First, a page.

With the breakdown of the EU Constitution well behind us, the market has feels that reserve diversification is a theme that is here to stay.

Read More: More Central Banks Talk of Diversifying to Euro

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Posted by Adam Kritzer | in Central Banks, Euro | No Comments »

WTO advises China to revalue

Apr. 24th 2006

Last week, the World Trade Organization (WTO) became the most recent addition to the chorus of voices calling for revaluation of the Yuan. The most prominent advocates of Yuan revaluation, which include the United States, European Union, Japan, and the International Monetary Fund had previously invoked the correction of global imbalances as the prime justification for reform. The WTO, in contrast, is encouraging revaluation on the grounds that it will enable China to conduct an independent monetary policy and control inflation. The Financial Express reports:

The yuan on Wednesday rose the most against the dollar since a revaluation in July, following speculation that pressure from US President George W Bush and strengthening Asian currencies will force China to allow faster gains.

Read More: WTO urges China to make its currency more flexible

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Posted by Adam Kritzer | in Chinese Yuan (RMB), Politics & Policy | No Comments »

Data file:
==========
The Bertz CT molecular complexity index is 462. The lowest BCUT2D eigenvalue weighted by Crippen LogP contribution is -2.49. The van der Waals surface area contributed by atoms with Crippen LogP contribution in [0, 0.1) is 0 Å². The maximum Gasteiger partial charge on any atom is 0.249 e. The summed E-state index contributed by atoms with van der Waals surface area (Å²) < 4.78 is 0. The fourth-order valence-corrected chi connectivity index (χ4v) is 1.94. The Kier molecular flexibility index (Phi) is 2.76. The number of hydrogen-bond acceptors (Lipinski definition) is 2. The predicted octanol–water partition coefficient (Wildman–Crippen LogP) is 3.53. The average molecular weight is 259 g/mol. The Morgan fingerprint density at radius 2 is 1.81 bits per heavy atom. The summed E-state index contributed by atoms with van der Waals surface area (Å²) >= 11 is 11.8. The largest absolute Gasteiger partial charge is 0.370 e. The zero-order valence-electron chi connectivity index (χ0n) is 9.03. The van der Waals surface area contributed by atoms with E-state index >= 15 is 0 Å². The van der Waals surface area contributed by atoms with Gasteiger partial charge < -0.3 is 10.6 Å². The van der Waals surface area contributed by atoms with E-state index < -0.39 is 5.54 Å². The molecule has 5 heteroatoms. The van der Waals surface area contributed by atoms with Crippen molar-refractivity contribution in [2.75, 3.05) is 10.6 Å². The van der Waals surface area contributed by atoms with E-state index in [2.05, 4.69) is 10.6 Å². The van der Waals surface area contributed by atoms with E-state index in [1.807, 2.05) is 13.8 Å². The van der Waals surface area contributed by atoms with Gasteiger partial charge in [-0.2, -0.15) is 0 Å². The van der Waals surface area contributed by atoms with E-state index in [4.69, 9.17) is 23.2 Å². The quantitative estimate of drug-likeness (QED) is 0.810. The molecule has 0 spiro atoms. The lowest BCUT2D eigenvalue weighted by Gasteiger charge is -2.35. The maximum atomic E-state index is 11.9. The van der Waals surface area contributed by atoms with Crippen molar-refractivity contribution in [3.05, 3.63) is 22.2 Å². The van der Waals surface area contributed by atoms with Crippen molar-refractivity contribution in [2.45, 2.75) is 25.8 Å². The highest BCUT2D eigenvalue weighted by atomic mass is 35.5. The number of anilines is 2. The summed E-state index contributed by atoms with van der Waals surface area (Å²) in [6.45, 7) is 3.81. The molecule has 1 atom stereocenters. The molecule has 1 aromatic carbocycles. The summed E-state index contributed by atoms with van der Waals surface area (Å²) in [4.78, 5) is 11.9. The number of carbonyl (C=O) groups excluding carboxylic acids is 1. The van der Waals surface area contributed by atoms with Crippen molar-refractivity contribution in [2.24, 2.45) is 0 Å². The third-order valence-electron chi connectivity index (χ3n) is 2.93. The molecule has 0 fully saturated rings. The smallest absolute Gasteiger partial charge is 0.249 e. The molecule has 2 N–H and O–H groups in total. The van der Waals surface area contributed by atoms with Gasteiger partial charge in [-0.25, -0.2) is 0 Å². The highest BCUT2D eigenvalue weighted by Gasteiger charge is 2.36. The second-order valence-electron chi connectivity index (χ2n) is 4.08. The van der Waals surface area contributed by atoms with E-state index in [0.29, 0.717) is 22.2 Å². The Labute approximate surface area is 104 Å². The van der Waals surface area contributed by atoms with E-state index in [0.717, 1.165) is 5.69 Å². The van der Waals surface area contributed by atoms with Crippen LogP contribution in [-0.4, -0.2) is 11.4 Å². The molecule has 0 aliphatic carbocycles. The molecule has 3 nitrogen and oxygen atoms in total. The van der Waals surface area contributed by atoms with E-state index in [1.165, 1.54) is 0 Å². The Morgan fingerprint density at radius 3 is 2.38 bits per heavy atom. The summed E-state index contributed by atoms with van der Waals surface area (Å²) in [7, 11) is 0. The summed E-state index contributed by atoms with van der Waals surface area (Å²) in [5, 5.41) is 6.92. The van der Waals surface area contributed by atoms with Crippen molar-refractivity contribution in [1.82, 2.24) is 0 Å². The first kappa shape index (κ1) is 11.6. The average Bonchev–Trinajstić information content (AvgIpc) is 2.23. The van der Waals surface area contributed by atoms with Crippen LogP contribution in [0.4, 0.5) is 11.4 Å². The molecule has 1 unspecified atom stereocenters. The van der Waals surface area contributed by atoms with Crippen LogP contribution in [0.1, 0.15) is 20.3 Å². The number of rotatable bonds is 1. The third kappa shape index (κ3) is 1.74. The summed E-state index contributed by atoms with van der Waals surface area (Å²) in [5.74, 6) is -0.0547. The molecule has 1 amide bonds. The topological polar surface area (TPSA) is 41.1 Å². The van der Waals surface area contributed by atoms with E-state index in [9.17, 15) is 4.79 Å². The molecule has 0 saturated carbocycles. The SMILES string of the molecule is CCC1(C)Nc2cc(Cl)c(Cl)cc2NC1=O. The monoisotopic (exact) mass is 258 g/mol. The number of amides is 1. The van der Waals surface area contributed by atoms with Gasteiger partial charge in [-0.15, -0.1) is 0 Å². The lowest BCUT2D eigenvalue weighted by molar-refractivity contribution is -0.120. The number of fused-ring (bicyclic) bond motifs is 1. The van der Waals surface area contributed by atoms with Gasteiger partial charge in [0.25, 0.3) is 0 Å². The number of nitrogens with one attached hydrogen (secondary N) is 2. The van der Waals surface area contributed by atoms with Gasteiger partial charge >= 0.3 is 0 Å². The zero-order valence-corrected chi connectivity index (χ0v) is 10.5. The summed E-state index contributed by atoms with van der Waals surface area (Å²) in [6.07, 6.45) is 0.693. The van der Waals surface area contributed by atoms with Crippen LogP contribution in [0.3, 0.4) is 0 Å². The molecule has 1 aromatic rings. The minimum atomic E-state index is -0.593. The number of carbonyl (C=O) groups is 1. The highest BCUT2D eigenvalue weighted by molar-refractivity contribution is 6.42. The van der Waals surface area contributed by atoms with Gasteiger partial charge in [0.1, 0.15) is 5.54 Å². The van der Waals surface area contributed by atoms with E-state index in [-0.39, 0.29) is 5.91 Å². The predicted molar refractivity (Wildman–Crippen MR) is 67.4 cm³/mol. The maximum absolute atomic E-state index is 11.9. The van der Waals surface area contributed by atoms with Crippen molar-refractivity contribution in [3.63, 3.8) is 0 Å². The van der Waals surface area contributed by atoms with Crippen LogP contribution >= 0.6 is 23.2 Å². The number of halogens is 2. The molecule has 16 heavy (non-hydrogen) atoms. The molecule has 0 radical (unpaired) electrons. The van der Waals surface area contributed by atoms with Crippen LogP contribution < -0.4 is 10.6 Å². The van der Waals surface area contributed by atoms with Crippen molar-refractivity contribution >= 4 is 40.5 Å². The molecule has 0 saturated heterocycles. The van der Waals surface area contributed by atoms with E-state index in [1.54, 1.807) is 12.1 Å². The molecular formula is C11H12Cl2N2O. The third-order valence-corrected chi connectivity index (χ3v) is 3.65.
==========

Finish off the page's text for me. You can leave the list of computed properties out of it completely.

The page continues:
Foreigners continue to purchase US assets

Apr. 20th 2006

One of the most fundamental principles of macroeconomics dictates a nation’s currency should depreciate when its current account balance is negative, in order to induce foreigners to buy its products and services. What happens when foreigners substitute their purchase of goods and services for stocks and bonds? This is precisely the question that economists and currency traders have been asking themselves for years, as the US current account deficit has ballooned while foreigners continued to purchase American assets. According to the most recent data, foreigners are on pace to buy nearly $1 trillion of American debt and equity this year. This number has remained fairly constant and suggests the USD will remain buoyant until demand for US assets declines.

Read More: Foreigners Flock to U.S. Securities

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Posted by Adam Kritzer | in Economic Indicators, US Dollar | No Comments »

China eliminates forex quotas

Apr. 20th 2006

This week, China announced it would officially do away with caps on capital outflows. Previously, a business or retail investor wishing to exchange Yuan for foreign currency had to petition the government to do so. Moreover, the amount of currency that could be exchanged was capped at a low value. With this latest move, China has signaled that it is ready to move towards a floating currency system, in which individuals would be free to buy and sell as much Chinese currency as they wished. In the short run, this should help to reduce some of the upward pressure on the Yuan. Xinhua News reports:

The government…made it easier for individuals and firms to buy foreign currency and invest abroad, including allowing domestic banks to invest in financial products outside the mainland.

Read More: Nation to abandon forex quotas for investments

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Interest rates continue to weigh on USD

Apr. 18th 2006